Why Dieting is Not the Answer to Losing Weight

Many people struggle with their weight and turn to diets to try to lose their extra pounds. However, dieting does not provide the best way to lose excess weight and maintain a slimmer, healthier physique. Even if eliminating certain problem foods like sweets or high-fat items leads to temporary weight loss, most dieters end up re-gaining whatever weight they have lost for a few reasons. Traditional diet plans eliminate or drastically reduce some of the foods that people enjoy eating most and cause the dieter to feel deprived of all delicious treats. Eating the same low-calorie meals each day leads to boredom, at which point giving up and going back to eating unhealthy foods becomes tempting. While a low-calorie diet will bring about quick weight loss, it often comes at the cost of low energy, making it difficult to get through the day. These factors explain why dieting is not the best answer to losing weight, and they do not offer a better alternative. Making small changes to promote an overall healthier lifestyle and incorporating both cardiovascular and weight-bearing exercise promote weight loss better than a traditional, restrictive diet.

Weight and height are used in computing body m...

Image via Wikipedia

Diets tend to emphasize eliminating high-fat and high-sugar foods like fast food hamburgers and packaged cakes and cookies, but there is a simple reason why people like to eat them so much in the first place: they taste great! While healthier foods like fresh fruits and vegetables can also tempt ones taste buds, packaged, processed foods tend to be convenient, inexpensive, and readily available. It takes more time to prepare a healthy, low-calorie meal than it does to pick up a sandwich and a soda from a drive-thru, and with most people working full-time jobs, it can be much easier to grab lunch and dinner from a restaurant than to go to the grocery store, pick out fresh food, and then spend part of one’s leisure time cooking it. Drive-thru windows provide cheap, ready-to-eat food and are so common that even the most well-intentioned dieter can become distracted on his or her way home and decide that spending a few dollars on fast food is faster and more convenient than having to cook. Instead of losing weight, the dieter may find him or herself staying exactly the same or even gaining a few pounds.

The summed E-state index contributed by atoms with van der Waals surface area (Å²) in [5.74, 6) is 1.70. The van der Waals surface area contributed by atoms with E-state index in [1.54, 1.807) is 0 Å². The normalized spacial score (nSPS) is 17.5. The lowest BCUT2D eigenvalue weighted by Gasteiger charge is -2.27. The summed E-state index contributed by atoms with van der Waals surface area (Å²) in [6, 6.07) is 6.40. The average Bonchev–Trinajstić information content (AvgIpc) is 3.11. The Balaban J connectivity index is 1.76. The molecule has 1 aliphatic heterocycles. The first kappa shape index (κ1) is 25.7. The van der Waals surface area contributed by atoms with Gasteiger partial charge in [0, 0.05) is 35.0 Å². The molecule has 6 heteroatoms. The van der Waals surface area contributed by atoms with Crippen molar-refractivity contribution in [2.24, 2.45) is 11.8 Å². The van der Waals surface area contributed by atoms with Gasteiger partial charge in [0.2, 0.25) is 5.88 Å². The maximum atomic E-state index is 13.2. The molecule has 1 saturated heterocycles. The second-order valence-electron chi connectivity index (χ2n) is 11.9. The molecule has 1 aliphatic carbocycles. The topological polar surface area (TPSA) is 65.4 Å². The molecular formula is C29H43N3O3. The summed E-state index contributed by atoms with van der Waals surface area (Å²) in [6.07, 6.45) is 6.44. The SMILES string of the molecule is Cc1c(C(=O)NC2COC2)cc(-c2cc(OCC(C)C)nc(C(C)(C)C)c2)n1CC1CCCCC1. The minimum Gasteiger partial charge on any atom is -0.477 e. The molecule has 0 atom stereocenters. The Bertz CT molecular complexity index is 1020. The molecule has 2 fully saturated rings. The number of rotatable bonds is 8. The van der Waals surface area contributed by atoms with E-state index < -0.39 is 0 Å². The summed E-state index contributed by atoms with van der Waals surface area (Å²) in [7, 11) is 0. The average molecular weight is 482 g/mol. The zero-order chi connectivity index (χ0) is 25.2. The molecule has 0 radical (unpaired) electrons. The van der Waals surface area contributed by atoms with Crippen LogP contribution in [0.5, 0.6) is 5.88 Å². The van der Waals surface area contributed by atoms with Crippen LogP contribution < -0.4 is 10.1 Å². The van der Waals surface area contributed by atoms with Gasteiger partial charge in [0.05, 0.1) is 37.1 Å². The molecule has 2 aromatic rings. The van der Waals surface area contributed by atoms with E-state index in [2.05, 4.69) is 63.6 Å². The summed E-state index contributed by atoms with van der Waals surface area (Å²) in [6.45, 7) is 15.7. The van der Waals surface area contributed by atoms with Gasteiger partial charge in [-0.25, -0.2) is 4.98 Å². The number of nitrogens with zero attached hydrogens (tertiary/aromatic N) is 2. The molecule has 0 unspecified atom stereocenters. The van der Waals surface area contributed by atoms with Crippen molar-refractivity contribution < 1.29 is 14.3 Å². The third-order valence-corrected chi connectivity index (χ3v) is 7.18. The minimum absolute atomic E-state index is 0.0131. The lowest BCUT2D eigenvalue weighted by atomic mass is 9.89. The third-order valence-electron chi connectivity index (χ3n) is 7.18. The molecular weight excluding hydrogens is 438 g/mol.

Food manufacturers and diet programs have noticed the desire for quick, easy meals and have responded by producing a wide variety of low-fat and/or low-calorie meal options. These options include traditional frozen TV dinners like those first made popular in the 1950s as well as newer choices like instant soups or packaged, pre-measured portions of tuna or pasta. Some diet programs even deliver prepared meals directly to the dieter’s home, eliminating the need to spend time at the grocery store. While pre-portioned, packaged meals are convenient and can provide healthier options than the fast food drive-thru, dieters often fall into the habit of eating the same foods every day. This may seem satisfying for a few days or weeks at a time, but before long, the thought of eating exactly the same lunch every single day feels boring and temptation sets in. The desire for a treat sets in and most dieters will find themselves succumbing to the temptation of chips, soda, or a piece of cake, and as one taste often leads to three or four, what started out as just a bite can turn into complete diet sabotage.